There Are No States In The U.S. That Ban Child Marriage
An estimated 248,000 children were married in the United States between 2000 and 2010, with a the majority of cases involving a younger girl marrying an older man, according to Unchained at Last, an organization that helps victims of forced and arranged marriages.
Despite the controversial nature of child weddings, no state in the US has actually banned the practice outright. Last year, Democratic State Senator Jerry Hill attempted to make California the first, but ran into opposition from the American Civil Liberties Union and Planned Parenthood. He plans to re-introduce another version of the bill soon, but the new version would still allow for minors to marry.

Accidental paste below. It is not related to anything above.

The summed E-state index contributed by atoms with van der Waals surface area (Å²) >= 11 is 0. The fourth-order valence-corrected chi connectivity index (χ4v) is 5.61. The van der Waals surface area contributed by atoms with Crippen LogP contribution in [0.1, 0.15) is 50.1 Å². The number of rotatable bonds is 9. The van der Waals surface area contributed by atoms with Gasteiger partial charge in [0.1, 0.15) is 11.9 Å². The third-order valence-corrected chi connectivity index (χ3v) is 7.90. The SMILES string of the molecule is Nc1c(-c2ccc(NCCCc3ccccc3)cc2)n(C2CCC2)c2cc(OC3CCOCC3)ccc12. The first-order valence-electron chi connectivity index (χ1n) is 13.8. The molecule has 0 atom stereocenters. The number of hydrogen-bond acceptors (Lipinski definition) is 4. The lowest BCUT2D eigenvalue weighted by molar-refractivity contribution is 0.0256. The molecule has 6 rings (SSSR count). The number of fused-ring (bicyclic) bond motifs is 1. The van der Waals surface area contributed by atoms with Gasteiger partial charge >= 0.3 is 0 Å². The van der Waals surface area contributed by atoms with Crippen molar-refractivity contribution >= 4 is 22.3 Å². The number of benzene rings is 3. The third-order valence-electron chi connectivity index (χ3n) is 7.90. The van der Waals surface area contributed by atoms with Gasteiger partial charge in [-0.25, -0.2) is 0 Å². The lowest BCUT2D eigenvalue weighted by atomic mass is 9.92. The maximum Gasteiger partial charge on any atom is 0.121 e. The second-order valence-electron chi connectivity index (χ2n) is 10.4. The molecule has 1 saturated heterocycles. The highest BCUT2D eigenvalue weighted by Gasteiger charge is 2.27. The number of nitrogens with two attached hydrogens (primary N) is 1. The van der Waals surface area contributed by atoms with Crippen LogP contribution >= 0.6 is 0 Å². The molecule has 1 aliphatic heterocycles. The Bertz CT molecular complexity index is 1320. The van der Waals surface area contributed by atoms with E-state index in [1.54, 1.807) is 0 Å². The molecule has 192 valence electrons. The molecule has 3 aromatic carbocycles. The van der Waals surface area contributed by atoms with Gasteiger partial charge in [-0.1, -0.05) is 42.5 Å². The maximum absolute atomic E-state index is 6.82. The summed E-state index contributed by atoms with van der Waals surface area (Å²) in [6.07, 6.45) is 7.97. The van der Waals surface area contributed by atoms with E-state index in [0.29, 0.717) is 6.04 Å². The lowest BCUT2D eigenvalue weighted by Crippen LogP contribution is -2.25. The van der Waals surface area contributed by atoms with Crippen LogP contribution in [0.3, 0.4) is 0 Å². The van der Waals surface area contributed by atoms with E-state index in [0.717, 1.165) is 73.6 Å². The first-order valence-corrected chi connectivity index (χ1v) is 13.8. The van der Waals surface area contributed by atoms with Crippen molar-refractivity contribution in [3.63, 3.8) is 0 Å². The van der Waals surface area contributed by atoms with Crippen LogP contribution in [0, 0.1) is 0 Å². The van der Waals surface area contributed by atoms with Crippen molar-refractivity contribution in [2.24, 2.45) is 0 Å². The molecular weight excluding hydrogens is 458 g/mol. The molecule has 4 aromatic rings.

Instead, Florida is now poised to become the first state to pass a full ban. Last week, a “no exceptions” bill authored by Republican State Senator Lizbeth Benacquisto was passed unanimously by her colleagues in the Senate.
The bill is currently before the Florida house, where a floor vote is expected next week. However it has been met with some opposition and passage is no way guaranteed.
In the meantime, VICE News met with state lawmakers and child marriage survivors to talk about their attempts to change existing laws.